The Reserve Bank is expected to cut key interest rate by 25 basis points at its policy review meet next month if prices of pulses fall and help push down agflation, a BoA-ML report said today, even as it sees overall retail inflation in July to touch 6 per cent.
According to the global financial services major, normal rains are pushing up sowing and river waters would douse agricultural inflation (agflation) going forward.
“We continue to expect the RBI to cut 25 bps on August 9 if good rains push up pulses cropping and dampen pulses price inflation,” said the Bank of America-Merrill Lynch report.
It said however that retail inflation, based on Consumer Price Index, is seen at 6 per cent – higher than the RBI’s 5 per cent in March 2017 target – because of a poor summer rabi crop.
“As monetary policy should surely be forward looking, we expect the RBI to factor in the fact that a good monsoon would damp pulses prices,” it said, adding that food prices are peaking off.
Monsoon rainfall is running at 100 per cent of normal so far, much better than last year’s 86 per cent and sowing has picked up to 103.3 per cent of last year.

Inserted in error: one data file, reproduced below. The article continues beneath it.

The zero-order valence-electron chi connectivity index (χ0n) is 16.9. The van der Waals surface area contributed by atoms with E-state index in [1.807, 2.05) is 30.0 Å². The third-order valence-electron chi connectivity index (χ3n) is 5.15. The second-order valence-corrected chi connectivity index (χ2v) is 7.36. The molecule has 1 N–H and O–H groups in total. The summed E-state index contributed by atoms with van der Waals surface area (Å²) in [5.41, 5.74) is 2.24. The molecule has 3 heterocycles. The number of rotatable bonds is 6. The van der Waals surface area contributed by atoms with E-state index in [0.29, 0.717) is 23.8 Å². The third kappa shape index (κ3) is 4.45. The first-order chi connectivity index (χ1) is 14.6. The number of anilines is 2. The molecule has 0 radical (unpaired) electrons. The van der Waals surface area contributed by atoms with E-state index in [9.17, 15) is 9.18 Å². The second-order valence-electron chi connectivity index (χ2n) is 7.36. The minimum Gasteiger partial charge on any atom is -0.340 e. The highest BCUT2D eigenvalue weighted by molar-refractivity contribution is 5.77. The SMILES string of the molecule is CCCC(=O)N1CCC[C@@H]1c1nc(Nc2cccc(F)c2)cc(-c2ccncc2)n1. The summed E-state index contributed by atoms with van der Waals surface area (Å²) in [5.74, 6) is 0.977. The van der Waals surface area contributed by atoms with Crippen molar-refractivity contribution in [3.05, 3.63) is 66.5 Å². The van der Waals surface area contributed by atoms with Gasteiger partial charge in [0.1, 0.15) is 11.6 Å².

Pulses cropping has jumped to 39.4 per cent above 2015 levels so far. Moreover, rains have also pumped up river waters to 4.6 per cent above their 10-year average from below 20 per cent, the report said.
BoA-ML has cut March 2017 CPI inflation estimates to 5.1 per cent from 5.7 per cent on good rains. The June Core CPI inflation has actually slipped to 4.8 per cent with high rates hurting growth and constricting pricing power.
Meanwhile, the wholesale inflation accelerated for the third straight month in June hitting 1.62 per cent on costlier food and manufactured items.
The hardening of the Wholesale Price Index follows an uptick in retail inflation, which hit a 22-month high of 5.77 per cent in June.
In the June policy review meet, RBI Governor Raghuram Rajan kept interest rates intact, citing rising inflationary pressure, but hinted at a reduction later this year if good monsoon helps ease inflation.